The Current Generation Fails to Excite, but Upcoming Devices Are More Promising
Smartwatches are a hot area at the moment, partly because of the many new products this year and partly because of the persistent rumours that major manufacturers are developing such devices. Specifically, rumours about Apple’s “iWatch”, the Windows Surface Watch and Samsung’s Galaxy Gear have gained a lot of attention. Yet smartwatches so far have unfortunately been rather underwhelming and many observers are hoping that upcoming devices will change that.
It was timely that my colleague recently lent me his Sony SmartWatch to try. Released in late 2011, it reflects efforts in this area over the last 12 months. Given the rapid development of mobile technology over the past two years, it’d be unfair of me to judge all smartwatches solely on this device. Nevertheless it did a good job of showing me how the basic features of this type of device could fit into my day-to-day life.
I don’t wear a watch — mainly because I have no need for one. I always have my phone with me or I can see the time on my laptop. Despite my limited knowledge of wristwatches, it’s safe to say that a lot of current smartwatches (including this one) aren’t too pleasing to wear or look at.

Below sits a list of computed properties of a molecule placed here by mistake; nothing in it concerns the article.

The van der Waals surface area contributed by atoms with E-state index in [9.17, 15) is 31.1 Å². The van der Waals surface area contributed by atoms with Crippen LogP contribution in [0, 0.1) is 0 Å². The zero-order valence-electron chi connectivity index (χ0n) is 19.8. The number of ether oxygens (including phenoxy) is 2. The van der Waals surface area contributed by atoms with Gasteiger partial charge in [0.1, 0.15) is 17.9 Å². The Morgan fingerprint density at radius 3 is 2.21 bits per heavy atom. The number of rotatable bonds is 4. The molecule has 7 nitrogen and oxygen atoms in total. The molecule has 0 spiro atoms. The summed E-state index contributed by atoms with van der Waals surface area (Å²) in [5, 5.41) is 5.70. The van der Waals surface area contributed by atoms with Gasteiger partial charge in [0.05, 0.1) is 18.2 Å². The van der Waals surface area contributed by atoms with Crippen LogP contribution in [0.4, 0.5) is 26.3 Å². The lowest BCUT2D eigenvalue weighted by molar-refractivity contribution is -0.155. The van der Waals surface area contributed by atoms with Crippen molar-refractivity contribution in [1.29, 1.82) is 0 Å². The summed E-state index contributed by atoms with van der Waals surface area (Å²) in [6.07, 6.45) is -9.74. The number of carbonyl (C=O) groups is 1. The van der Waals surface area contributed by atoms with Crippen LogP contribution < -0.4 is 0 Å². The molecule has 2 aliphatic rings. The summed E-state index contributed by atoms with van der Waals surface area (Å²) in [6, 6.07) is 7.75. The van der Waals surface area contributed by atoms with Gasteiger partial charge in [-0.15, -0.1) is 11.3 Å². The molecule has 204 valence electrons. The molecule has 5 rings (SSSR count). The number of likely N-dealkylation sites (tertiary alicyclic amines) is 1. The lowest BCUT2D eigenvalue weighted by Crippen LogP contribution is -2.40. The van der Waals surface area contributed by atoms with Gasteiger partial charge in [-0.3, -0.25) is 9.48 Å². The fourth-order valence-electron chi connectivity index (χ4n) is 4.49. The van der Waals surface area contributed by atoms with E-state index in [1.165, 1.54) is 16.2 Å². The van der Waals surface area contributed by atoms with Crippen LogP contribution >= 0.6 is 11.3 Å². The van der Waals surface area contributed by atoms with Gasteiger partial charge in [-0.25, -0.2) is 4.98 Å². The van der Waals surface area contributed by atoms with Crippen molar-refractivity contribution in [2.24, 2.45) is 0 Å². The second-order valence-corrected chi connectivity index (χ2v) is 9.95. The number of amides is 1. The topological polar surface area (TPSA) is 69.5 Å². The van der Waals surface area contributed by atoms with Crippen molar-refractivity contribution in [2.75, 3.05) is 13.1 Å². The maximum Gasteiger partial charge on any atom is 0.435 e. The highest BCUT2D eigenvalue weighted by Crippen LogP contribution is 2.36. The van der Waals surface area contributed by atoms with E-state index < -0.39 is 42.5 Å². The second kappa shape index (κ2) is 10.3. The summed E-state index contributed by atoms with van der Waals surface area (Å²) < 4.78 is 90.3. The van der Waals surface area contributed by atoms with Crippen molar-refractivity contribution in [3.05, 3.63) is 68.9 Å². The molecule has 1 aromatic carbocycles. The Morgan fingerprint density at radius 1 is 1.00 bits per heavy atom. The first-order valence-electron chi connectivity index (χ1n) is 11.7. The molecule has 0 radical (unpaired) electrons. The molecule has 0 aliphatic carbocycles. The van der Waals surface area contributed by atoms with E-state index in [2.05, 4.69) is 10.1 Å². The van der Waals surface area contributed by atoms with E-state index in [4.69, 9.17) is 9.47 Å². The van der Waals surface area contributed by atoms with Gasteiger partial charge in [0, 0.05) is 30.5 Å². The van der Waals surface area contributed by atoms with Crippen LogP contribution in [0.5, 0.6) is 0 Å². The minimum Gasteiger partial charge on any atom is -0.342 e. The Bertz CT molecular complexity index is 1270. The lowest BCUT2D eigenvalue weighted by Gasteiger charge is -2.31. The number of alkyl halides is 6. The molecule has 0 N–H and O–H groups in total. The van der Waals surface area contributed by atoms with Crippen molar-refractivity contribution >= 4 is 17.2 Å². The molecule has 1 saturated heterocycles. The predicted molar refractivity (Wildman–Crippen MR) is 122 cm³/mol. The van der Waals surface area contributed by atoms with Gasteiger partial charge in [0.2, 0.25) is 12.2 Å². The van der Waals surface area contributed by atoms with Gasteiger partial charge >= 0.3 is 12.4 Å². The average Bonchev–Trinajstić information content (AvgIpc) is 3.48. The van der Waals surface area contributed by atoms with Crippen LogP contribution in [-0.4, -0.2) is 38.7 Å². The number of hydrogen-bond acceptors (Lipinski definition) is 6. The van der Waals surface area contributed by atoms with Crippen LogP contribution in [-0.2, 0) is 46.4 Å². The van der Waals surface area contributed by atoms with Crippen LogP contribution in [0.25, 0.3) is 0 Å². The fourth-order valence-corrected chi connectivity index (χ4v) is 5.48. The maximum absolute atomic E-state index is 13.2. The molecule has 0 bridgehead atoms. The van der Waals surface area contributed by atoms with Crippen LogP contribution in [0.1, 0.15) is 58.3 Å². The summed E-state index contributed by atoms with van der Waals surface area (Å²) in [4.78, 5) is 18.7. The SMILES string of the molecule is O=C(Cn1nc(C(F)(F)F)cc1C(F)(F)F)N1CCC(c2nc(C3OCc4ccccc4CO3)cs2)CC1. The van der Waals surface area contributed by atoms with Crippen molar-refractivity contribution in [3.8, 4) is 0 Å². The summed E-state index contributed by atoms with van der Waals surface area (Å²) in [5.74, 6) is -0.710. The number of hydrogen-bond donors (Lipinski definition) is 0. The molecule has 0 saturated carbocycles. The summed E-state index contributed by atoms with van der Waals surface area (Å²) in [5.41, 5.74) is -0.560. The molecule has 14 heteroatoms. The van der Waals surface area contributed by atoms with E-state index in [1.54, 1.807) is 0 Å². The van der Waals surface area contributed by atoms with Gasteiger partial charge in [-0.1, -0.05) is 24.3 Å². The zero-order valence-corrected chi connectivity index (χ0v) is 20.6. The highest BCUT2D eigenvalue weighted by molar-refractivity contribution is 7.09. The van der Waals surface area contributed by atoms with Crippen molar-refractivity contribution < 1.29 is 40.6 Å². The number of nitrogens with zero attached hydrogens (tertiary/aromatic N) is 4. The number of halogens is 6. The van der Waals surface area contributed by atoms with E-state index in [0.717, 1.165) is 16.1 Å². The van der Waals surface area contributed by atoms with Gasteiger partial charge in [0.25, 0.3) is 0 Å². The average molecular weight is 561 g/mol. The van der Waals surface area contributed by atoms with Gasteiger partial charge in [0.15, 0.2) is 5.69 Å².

Current models have to be tethered to a smartphone to receive texts and e-mails, among other features, which can vary from one device to another. They’re great for checking those notifications on the go, but the small screen means you inevitably end up looking at your phone anyway.
Martian’s Passport smartwatch tries to tackle this problem by enabling you to access Siri and even make phone calls. Even then, I’m not convinced that people would be comfortable talking to their watches like Buzz Lightyear when they’re on public transport.
Another concern is the drain on the smartphone’s battery from a constant connection. This problem is being addressed with development and support for Bluetooth 4.0. Also known as Bluetooth Low Energy (BLE), it enables compatible devices to run Bluetooth at a low consumption rate. Earlier this month, Android followed iOS and added official support for BLE with its Jelly Bean 4.3 update. Such support emphasises the recent push towards smart accessories.
But will watch-wearers ditch their beloved timepieces for an electronic gadget? And will non-watch-wearers adopt smartwatches? Aesthetics aside, I’m not convinced that the features of current smartwatches outweigh their shortcomings and high prices.
At the moment I don’t think we have a need for less-capable mini-smartphones on our wrists. However, upcoming devices might bring interesting new features and completely change the way smartwatches are used. As smartphones are get bigger and bigger, using smartwatches might well become more convenient than constantly fumbling with a phablet.
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